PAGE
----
What makes the article remotely interesting to me who has all but given up on sports, baseball included, is the nickname the more experienced of the Washington Nationals use to describe themselves.
They are "Los Viejos." The Old Ones.
The Nationals' 40-man roster had an average age of 30.9--the oldest in the majors. Their opponents, the Astros, clocked in at 29.7, the third oldest team in the league. (Last evening, the Series ended. The Nats, the oldest team in the league defeated the Astros, the third oldest team.)
As the Times reports on this phenomenon, "Major league clubs are increasingly relying on younger, cheaper players to fill their rosters ... But this World Series between the Houston Astros and Nationals has served as a reminder of the power of experience."
For a league that often uses "Let the kids play" as a slogan,
the Nationals have altered that. In their clubhouse they yell to one another, "Let the viejos play."
A similar age-o-graphic shift is taking place right before our eyes in the ad business. Holding company chieftains looking to lower costs by axing older people (they usually claim they're not in touch with 'the culture'). In fact, at one of the world's largest holding company as of 2017, the last year I could find data for, only 9% of employees were older than 50. Only 2% were older than 60.
As Bob Hoffman, the Ad Contrarian said on his blog earlier this month, "advertising is not like science and math where the brightest tend to excel while young. Advertising has more in common with literature and art. Artists and writers tend to do their best work in their 40's, 50's and 60's.
"Nonetheless, the agency business has demographically cleansed itself of mature people. Today, while 42% of the adult population of America is over 50, 6% of the population of advertising agencies is over 50. This is not an accident."
What's more, the over 60 age-o-graphic is growing faster than any other age group in the US. And 30% of men and 22% of women ages 65 to 74 are still working.
But as usual, the 'we-want-to-be-a-part-of-culture' culture of advertising is missing the boat. Or maybe they're missing the motorized wheelchair.
In fact, I've heard clients and CCOs each say, "I want younger people on my business." Yes. I've heard that.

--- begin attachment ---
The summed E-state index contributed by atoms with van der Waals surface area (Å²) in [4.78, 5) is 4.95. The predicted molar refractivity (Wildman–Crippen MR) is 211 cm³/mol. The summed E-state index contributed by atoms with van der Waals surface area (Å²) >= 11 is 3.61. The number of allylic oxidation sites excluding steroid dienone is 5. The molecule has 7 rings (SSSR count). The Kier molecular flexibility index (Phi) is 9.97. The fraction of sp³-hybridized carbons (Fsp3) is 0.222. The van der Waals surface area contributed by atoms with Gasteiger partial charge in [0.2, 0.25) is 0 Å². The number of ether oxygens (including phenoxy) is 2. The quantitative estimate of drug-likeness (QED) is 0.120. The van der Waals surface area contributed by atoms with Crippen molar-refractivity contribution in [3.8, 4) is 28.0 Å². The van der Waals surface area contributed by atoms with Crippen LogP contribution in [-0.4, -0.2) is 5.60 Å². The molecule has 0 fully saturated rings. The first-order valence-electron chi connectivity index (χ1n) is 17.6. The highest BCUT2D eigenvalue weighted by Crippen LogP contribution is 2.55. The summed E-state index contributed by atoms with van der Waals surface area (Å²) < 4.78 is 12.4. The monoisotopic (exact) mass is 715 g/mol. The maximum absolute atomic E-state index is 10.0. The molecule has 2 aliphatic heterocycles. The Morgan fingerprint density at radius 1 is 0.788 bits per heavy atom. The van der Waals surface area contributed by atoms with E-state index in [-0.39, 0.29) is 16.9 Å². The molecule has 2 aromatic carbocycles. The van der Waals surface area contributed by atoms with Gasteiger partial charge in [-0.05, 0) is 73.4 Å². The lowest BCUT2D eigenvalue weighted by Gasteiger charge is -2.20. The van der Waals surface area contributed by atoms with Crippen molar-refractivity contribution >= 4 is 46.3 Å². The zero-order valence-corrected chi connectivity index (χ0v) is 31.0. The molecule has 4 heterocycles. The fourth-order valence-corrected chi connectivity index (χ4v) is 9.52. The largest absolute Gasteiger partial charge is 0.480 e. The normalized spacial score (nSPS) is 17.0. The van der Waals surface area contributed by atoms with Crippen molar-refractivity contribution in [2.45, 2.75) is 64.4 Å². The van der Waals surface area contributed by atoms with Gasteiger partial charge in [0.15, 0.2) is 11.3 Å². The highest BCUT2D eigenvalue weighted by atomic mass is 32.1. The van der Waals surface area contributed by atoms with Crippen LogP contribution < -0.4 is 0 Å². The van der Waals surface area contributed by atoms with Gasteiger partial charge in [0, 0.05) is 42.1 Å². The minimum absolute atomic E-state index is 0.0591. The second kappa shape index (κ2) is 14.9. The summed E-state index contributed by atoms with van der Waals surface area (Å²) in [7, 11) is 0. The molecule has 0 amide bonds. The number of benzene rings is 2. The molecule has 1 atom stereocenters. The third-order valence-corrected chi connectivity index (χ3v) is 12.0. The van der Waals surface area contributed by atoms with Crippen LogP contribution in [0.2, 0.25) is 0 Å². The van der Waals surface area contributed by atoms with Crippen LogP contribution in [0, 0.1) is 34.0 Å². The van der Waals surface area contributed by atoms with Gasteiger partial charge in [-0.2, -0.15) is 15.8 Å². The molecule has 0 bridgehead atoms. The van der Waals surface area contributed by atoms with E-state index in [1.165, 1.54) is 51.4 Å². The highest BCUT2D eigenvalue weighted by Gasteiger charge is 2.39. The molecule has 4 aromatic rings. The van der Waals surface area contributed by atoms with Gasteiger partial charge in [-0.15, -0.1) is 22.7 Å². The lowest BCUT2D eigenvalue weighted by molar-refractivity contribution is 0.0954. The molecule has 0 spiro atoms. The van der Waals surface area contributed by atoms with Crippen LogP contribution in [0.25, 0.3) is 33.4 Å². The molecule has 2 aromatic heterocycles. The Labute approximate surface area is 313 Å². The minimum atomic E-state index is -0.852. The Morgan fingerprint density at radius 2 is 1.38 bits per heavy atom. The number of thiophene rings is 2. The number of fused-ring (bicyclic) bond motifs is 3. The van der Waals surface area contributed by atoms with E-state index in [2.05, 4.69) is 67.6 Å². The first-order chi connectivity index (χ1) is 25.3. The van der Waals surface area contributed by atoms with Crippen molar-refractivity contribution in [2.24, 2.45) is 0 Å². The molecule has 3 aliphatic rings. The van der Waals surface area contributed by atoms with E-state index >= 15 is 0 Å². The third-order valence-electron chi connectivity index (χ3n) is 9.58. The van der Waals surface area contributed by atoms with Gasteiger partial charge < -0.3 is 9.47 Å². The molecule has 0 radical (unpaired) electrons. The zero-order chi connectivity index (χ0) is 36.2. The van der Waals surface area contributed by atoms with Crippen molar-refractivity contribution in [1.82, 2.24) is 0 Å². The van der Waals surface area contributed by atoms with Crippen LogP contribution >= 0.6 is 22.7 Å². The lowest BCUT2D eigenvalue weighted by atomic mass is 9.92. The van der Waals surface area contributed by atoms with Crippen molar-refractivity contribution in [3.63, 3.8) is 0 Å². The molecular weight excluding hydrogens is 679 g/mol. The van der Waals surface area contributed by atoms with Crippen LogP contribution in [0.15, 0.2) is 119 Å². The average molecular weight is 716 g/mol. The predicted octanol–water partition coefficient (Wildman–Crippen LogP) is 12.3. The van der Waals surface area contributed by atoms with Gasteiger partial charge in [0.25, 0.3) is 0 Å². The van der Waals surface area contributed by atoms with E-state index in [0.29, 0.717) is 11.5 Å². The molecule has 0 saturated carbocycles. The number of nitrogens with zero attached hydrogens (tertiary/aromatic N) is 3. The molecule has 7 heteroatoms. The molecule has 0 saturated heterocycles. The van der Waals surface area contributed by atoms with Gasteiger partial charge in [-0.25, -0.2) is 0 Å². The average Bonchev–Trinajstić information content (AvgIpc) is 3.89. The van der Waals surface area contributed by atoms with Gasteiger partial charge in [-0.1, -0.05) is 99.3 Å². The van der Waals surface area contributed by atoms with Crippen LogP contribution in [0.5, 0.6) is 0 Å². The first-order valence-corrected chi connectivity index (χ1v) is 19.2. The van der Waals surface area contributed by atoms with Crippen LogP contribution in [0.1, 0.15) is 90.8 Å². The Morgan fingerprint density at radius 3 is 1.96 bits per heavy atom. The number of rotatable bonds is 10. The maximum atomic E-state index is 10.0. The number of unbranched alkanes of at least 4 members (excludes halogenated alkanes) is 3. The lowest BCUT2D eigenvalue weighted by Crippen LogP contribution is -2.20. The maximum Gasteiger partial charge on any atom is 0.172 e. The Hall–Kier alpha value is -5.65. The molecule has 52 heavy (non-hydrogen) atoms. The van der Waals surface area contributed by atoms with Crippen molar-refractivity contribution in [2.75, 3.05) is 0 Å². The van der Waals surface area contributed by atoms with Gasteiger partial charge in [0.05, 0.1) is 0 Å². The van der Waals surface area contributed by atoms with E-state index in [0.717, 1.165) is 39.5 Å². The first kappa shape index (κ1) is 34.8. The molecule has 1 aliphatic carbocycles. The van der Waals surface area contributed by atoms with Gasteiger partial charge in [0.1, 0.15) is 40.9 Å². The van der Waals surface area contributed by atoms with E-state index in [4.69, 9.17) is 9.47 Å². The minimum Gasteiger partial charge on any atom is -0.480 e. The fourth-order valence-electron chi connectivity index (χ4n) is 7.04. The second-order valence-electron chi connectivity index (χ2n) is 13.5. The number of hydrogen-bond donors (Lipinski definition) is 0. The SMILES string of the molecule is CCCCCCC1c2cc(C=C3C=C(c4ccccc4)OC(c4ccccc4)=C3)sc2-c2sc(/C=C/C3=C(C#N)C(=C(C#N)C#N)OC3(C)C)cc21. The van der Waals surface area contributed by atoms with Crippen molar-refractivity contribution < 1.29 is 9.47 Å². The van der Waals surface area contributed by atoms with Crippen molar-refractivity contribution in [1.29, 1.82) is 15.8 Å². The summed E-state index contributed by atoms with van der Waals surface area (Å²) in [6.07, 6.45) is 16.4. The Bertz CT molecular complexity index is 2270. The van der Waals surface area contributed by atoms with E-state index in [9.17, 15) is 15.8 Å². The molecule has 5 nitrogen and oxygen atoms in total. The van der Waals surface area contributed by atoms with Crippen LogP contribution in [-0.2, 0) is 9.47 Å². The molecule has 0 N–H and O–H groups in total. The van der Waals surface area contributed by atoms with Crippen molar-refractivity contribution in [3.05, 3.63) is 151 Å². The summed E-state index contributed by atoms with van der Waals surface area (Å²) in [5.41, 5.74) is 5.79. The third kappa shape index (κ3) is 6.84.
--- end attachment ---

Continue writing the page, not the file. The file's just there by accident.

A counterpoint to that ageist notion comes from eight-time All-Star and 21-game-winner Astros' pitcher Justin Verlander, 36.
Verlander's talking about baseball's myopia, but he could be talking about your agency's myopia or mine: “Veteran leadership and experience on the baseball field is something that you can’t quantify and can’t put a number to it....In the current state of baseball, if you can’t put a number on it, they don’t want to value it and they don’t want to pay you for it."
Let's rewrite that sentence for our benighted industry and look at it again, “Veteran leadership and experience in an agency is something that you can’t quantify and can’t put a number to it.... In the current state of advertising, if you can’t put a number on it, they don’t want to value it and they don’t want to pay you for it."
Consensus is, in agencies and ballfields, "younger players are generally more athletic, [but] they can lack experience on how best to apply it." In advertising, the younger people know newer media and culture better and they certainly lack the adipose and salary requirements of oldsters. But often, they can lack experience on how best to apply their skills.
As Tony Clark, the executive director of the players’ union puts it (again, there might be an agency parallel), "Veteran players can help shorten learning curves....The effect we’re seeing now by more and more of the veteran guys being moved out is a young group of players that are learning on the fly. That’s challenging.”
Yeah. Young people learning on the fly. Being given a big assignment, no time and no experience. I can't imagine that happening in an agency.
As Astro reliever, Joe Smith, 35, says about the need to keep learning as you age in baseball (or advertising) “It’s easy to get here, it’s hard to stay.”